Kurkjian: Willie Mays was the most complete player in baseball history — and an absolute joy to watch


One of the greatest players of all time, Frank Robinson, was asked once if Willie Mays was the best player he had ever seen. Robinson got that annoyed look on his face and rolled his eyes, insulted that the question was even asked. After a pause, he answered: “Of course he is. He’s good as you want him to be. You can’t exaggerate how great he was.”

Willie Mays is the greatest center fielder ever, the greatest Giant ever and still is, 73 years after his debut, the greatest combination of power, speed and defense in the history of baseball.

“When he came to us in 1951,” former Giants manager Leo Durocher said, “I’d never seen anyone quite like him.”

Major League Baseball had never seen anyone like him, and hasn’t since. Mays was Ken Griffey Jr., only better, and he preceded Griffey by 40 years. Mays won the National League Most Valuable Player in 1954 and 1965 and finished second two other times. He finished in the top six 12 times. He made the All-Star team 20 years in a row. He is, by most measures, the second-best all-round player in history behind the incomprehensibly great Babe Ruth. To those who separate the game by the breaking of the color barrier in 1947, there has never been a better player than Mays.

“I was in awe of him,” Hall of Fame catcher Johnny Bench said. “The first time I met him [at the 1968 All-Star Game], the day before the game, he whispered in my ear, ‘You should be starting the All-Star Game.’ When he left, I couldn’t even speak for a short time. It was like, ‘Oh my God, Willie Mays just talked to me.’ That’s how great Willie was.”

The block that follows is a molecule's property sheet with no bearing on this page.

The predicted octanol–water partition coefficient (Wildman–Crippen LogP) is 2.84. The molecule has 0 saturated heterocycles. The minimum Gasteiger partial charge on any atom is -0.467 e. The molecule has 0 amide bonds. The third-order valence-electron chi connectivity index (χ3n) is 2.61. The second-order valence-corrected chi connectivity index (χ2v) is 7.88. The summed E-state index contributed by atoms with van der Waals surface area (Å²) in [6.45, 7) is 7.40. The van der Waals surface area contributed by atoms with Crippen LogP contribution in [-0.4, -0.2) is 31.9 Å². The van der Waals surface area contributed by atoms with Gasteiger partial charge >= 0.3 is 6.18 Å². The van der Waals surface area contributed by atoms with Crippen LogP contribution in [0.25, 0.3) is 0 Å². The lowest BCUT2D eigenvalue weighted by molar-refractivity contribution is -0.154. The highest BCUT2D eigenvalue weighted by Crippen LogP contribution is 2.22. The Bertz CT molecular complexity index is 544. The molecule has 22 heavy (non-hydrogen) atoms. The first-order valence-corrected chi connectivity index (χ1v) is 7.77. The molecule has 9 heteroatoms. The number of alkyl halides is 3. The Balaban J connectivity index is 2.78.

“With Willie, it was like Tiger Woods coming to your town, you just always expected him to win,” Giants Hall of Fame broadcaster Lon Simmons said in 2008. “The fans expected a miracle from Willie every day. And he just gave them a miracle every other day.”

“His athleticism set him apart,” Robinson said. “The athleticism of the Black player changed the game of baseball after 1947. And there was no better athlete than Willie Mays.”

Mays was born into that. His mother was a great athlete. His father was, too, a great center fielder. His son, Willie Howard Mays Jr., was so advanced growing up in Westfield, Alabama, that he played against 18-year-olds when he was 10. Mays played for the Birmingham Black Barons of the Negro Leagues when he was 15. In 1950, at age 18, he signed with the New York Giants for $15,000 (he bought a car but couldn’t drive it, so it became a car that his community drove). He spent two years in the minor leagues, then joined the Giants in May 1951 just after turning 20 years old. Durocher put him in the No. 3 spot in the order and, after a 1-for-25 start, he went on to win the Rookie of the Year Award and helped the Giants overcome a 13½-game deficit against the Dodgers to win the pennant. He was oblivious to the pressure. He was as natural a talent as anyone had ever seen.

“The game always came easy to me,” Mays said.

It showed. Mays was as graceful a player as there has ever been, a majestic combination of speed and tremendous strength built into a 5-foot-11, 185-pound package. He played with a certain flair, a crowd-pleaser in every way. He was the “Say Hey Kid.” There was no one like him.

Mays hit 660 home runs, fifth most all time; he led the league in home runs four times, had six 40-homer seasons and led the league in slugging five times, all while playing a good portion of his career in a pitchers’ ballpark and in a pitchers’ era.

“Hitting at Candlestick was like hitting in a vacuum: You hit the ball, and the ball was sucked back in,” Robinson said. “If he’d just played in a fair park for hitters, he’d have hit a lot more homers.”

Mays also might have hit even more home runs if he had played in today’s era, with its lower mound, its smaller ballparks, its smaller strike zone and almost everything designed to help the hitter. In 1968, one NL hitter drove in 100 runs. In 2000, 21 NL hitters did it.